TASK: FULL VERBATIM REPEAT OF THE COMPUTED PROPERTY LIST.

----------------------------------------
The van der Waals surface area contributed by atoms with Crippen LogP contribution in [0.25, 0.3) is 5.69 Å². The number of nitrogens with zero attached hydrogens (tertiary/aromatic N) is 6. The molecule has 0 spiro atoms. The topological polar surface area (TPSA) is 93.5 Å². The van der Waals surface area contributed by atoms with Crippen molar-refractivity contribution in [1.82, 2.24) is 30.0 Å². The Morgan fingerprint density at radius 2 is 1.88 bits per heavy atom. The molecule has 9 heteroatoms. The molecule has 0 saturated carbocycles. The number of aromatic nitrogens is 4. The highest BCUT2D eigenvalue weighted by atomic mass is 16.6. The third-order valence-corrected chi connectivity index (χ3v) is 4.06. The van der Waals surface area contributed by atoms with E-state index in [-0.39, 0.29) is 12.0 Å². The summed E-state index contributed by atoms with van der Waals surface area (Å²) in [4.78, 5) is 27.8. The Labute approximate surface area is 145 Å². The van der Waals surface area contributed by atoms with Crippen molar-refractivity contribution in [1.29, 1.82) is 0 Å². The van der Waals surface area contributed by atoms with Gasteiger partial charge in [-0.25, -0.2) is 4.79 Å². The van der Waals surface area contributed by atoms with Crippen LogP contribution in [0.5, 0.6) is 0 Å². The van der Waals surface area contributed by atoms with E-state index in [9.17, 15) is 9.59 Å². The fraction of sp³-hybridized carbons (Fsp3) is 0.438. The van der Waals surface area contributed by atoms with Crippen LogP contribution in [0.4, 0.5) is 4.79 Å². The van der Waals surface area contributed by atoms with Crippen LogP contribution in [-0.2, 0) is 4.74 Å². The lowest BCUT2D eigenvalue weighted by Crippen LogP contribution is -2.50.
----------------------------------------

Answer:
The van der Waals surface area contributed by atoms with Crippen LogP contribution in [0.25, 0.3) is 5.69 Å². The number of nitrogens with zero attached hydrogens (tertiary/aromatic N) is 6. The molecule has 0 spiro atoms. The topological polar surface area (TPSA) is 93.5 Å². The van der Waals surface area contributed by atoms with Crippen molar-refractivity contribution in [1.82, 2.24) is 30.0 Å². The Morgan fingerprint density at radius 2 is 1.88 bits per heavy atom. The molecule has 9 heteroatoms. The molecule has 0 saturated carbocycles. The number of aromatic nitrogens is 4. The highest BCUT2D eigenvalue weighted by atomic mass is 16.6. The third-order valence-corrected chi connectivity index (χ3v) is 4.06. The van der Waals surface area contributed by atoms with E-state index in [-0.39, 0.29) is 12.0 Å². The summed E-state index contributed by atoms with van der Waals surface area (Å²) in [4.78, 5) is 27.8. The Labute approximate surface area is 145 Å². The van der Waals surface area contributed by atoms with Crippen molar-refractivity contribution in [1.29, 1.82) is 0 Å². The van der Waals surface area contributed by atoms with Gasteiger partial charge in [-0.25, -0.2) is 4.79 Å². The van der Waals surface area contributed by atoms with Crippen LogP contribution in [0.5, 0.6) is 0 Å². The van der Waals surface area contributed by atoms with E-state index in [9.17, 15) is 9.59 Å². The fraction of sp³-hybridized carbons (Fsp3) is 0.438. The van der Waals surface area contributed by atoms with Crippen LogP contribution in [0.4, 0.5) is 4.79 Å². The van der Waals surface area contributed by atoms with Crippen LogP contribution in [-0.2, 0) is 4.74 Å². The lowest BCUT2D eigenvalue weighted by Crippen LogP contribution is -2.50.